<p><strong>Colin McCahon</strong><br />
<em>French Bay</em> 1957<br />
oil on canvas on board<br />
Chartwell Collection, Auckland Art Gallery Toi o Tāmaki, 1984</p>

Colin McCahon
French Bay 1957
oil on canvas on board
Chartwell Collection, Auckland Art Gallery Toi o Tāmaki, 1984

Monday 18 May 2015

A major programme of new exhibitions drawn from the world’s largest collection of New Zealand art is now on view at Auckland Art Gallery Toi o Tāmaki.

Presenting works by the country’s art luminaries such as Michael Parekowhai, Colin McCahon, Fiona Pardington and Bill Culbert, these exhibitions explore the network of connections that have influenced New Zealand art from the early 20th century to today.

Spread across three levels, the rolling suite of shows, New Zealand Art: Insights and Connections, occupies the majority of the Gallery’s floor space.

Auckland Art Gallery Principal Curator Dr Zara Stanhope says the programme takes a fresh look at New Zealand art and will be regularly updated.

‘By exploring diverse approaches to creativity through multiple shows, we have given focused and deeper insight to New Zealand art and its place in our country and beyond,’ she says.

Developed over the last year by a team of five in-house curators, the exhibitions showcase artworks that have been carefully selected from the Gallery’s collection of more than 15,000 items.

With additional items on loan from local and international private and public collections, all the displays tell multi-layered and engaging stories.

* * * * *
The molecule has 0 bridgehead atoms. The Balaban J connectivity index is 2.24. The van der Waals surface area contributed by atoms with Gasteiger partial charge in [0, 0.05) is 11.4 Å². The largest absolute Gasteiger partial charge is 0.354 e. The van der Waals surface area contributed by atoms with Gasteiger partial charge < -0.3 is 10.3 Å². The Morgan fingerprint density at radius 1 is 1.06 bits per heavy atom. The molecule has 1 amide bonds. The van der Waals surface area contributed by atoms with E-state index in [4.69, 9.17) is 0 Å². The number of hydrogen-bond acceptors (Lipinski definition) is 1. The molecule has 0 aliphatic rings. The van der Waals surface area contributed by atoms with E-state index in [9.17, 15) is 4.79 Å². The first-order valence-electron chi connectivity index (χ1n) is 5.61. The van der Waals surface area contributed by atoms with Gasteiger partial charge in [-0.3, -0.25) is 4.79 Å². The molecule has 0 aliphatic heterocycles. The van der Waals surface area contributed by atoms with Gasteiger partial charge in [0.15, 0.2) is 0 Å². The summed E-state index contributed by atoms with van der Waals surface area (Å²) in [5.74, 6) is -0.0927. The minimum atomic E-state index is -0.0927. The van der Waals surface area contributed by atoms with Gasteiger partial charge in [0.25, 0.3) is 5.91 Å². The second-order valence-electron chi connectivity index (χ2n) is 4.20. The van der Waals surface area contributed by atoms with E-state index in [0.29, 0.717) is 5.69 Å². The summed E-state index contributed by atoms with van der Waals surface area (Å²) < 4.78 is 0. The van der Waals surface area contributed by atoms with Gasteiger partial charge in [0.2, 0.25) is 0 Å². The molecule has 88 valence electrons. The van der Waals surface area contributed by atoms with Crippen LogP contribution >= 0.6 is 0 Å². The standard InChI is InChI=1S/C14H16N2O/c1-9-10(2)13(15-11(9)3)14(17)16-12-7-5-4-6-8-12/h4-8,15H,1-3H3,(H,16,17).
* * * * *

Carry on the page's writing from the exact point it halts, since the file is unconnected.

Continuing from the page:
The relationship between past and present in modern Māori art, appropriation and homage in New Zealand and international art, the disturbing power of landscape in inter-war art, Cubism and its impact on New Zealand artists, and reflections on Aotearoa New Zealand as depicted by colonists and 18th-century voyagers are themes explored. 

‘These interlinked exhibitions reflect our changing cultural conditions and present creative perspectives on New Zealand life. Through them, we aim to offer memorable experiences that will inspire visitors to know themselves and understand their worlds,’ says Stanhope.

‘Audiences can select from these shows and works to create their own connections with New Zealand art,’ says Stanhope.  

Auckland Art Gallery Director Rhana Devenport says the New Zealand Art: Insights and Connections programme highlights a quality and diversity of artworks that are specific to New Zealand’s culture, history and place in the world.

‘Alongside the current solo projects by leading Auckland-based artists Lisa Reihana and Billy Apple, these exhibitions reflect Auckland Art Gallery’s powerful commitment to the art of Aotearoa New Zealand,’ she says.

All exhibitions are free to visit.


New Zealand Art: Insights and Connections exhibition summaries:

Printing the Pacific: 1696–1804
Until 26 July 2015

Using visual records from the period, this exhibition explores the way in which prints functioned as a means of generating and disseminating knowledge about the Pacific during the 18th century. Accounts of the European voyages of exploration, ranging from scientific botanical illustration through cartography and portraiture, mediated the first-hand experience of explorers for metropolitan audiences. An important record of the Enlightenment's intellectual culture, this exhibition also points to the visual tropes and academic traditions which informed ways of seeing at that time.

This exhibition forms a companion with Lisa Reihana: in Pursuit of Venus [infected].

He Iwi Rangatira
Until 26 July 2015

Rangatira, or chiefly people, played important roles in the history of Aotearoa New Zealand. Their guiding presence helped the many iwi maintain strength in the face of rapid cultural and political upheaval. The exhibition includes portraits by Charles F Goldie and Gottfried Lindauer and other painters and photographers who recorded 19th century Māori life, alongside carved taonga (treasures).